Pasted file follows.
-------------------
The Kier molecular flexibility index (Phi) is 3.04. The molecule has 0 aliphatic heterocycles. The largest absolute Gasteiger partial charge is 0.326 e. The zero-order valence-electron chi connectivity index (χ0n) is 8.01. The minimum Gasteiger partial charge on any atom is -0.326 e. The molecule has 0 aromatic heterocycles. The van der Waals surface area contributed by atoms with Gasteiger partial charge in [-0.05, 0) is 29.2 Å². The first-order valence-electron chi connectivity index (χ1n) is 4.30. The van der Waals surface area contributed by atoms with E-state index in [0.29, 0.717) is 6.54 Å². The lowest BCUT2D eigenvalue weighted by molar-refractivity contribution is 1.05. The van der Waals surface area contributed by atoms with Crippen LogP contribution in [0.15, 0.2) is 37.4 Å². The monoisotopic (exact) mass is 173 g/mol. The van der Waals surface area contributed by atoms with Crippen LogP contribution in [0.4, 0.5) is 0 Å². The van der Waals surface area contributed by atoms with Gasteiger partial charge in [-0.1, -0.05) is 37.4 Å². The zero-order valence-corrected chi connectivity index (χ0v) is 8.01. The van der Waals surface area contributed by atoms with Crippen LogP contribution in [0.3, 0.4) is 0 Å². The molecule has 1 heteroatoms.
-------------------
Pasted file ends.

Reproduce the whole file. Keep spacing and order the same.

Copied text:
The Kier molecular flexibility index (Phi) is 3.04. The molecule has 0 aliphatic heterocycles. The largest absolute Gasteiger partial charge is 0.326 e. The zero-order valence-electron chi connectivity index (χ0n) is 8.01. The minimum Gasteiger partial charge on any atom is -0.326 e. The molecule has 0 aromatic heterocycles. The van der Waals surface area contributed by atoms with Gasteiger partial charge in [-0.05, 0) is 29.2 Å². The first-order valence-electron chi connectivity index (χ1n) is 4.30. The van der Waals surface area contributed by atoms with E-state index in [0.29, 0.717) is 6.54 Å². The lowest BCUT2D eigenvalue weighted by molar-refractivity contribution is 1.05. The van der Waals surface area contributed by atoms with Crippen LogP contribution in [0.15, 0.2) is 37.4 Å². The monoisotopic (exact) mass is 173 g/mol. The van der Waals surface area contributed by atoms with Crippen LogP contribution in [0.4, 0.5) is 0 Å². The van der Waals surface area contributed by atoms with Gasteiger partial charge in [-0.1, -0.05) is 37.4 Å². The zero-order valence-corrected chi connectivity index (χ0v) is 8.01. The van der Waals surface area contributed by atoms with Crippen LogP contribution in [0.3, 0.4) is 0 Å². The molecule has 1 heteroatoms.